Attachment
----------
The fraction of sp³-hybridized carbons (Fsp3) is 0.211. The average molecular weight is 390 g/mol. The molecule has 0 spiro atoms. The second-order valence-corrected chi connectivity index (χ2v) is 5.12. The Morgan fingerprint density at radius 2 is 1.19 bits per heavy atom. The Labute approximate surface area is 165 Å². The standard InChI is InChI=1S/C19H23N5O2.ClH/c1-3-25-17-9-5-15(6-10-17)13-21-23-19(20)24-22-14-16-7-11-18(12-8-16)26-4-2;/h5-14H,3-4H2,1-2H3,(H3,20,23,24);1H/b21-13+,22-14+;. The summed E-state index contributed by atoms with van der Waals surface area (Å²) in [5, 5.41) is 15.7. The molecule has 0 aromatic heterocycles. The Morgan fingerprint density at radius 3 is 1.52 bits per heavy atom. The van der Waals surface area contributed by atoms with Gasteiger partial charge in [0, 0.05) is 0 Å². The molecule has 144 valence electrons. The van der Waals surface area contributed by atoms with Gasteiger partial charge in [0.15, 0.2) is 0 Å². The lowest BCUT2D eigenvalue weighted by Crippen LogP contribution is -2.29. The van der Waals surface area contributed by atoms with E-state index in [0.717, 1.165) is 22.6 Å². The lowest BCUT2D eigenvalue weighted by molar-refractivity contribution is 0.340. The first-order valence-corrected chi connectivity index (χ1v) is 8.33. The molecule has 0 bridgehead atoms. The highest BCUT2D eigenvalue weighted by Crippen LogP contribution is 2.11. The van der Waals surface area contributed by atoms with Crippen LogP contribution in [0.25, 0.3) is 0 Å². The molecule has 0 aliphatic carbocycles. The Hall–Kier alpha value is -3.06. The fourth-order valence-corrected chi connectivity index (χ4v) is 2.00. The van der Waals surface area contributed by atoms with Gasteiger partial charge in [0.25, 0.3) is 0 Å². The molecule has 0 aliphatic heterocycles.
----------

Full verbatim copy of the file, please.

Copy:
The fraction of sp³-hybridized carbons (Fsp3) is 0.211. The average molecular weight is 390 g/mol. The molecule has 0 spiro atoms. The second-order valence-corrected chi connectivity index (χ2v) is 5.12. The Morgan fingerprint density at radius 2 is 1.19 bits per heavy atom. The Labute approximate surface area is 165 Å². The standard InChI is InChI=1S/C19H23N5O2.ClH/c1-3-25-17-9-5-15(6-10-17)13-21-23-19(20)24-22-14-16-7-11-18(12-8-16)26-4-2;/h5-14H,3-4H2,1-2H3,(H3,20,23,24);1H/b21-13+,22-14+;. The summed E-state index contributed by atoms with van der Waals surface area (Å²) in [5, 5.41) is 15.7. The molecule has 0 aromatic heterocycles. The Morgan fingerprint density at radius 3 is 1.52 bits per heavy atom. The van der Waals surface area contributed by atoms with Gasteiger partial charge in [0, 0.05) is 0 Å². The molecule has 144 valence electrons. The van der Waals surface area contributed by atoms with Gasteiger partial charge in [0.15, 0.2) is 0 Å². The lowest BCUT2D eigenvalue weighted by Crippen LogP contribution is -2.29. The van der Waals surface area contributed by atoms with E-state index in [0.717, 1.165) is 22.6 Å². The lowest BCUT2D eigenvalue weighted by molar-refractivity contribution is 0.340. The first-order valence-corrected chi connectivity index (χ1v) is 8.33. The molecule has 0 bridgehead atoms. The highest BCUT2D eigenvalue weighted by Crippen LogP contribution is 2.11. The van der Waals surface area contributed by atoms with Crippen LogP contribution in [0.25, 0.3) is 0 Å². The molecule has 0 aliphatic carbocycles. The Hall–Kier alpha value is -3.06. The fourth-order valence-corrected chi connectivity index (χ4v) is 2.00. The van der Waals surface area contributed by atoms with Gasteiger partial charge in [0.25, 0.3) is 0 Å². The molecule has 0 aliphatic heterocycles.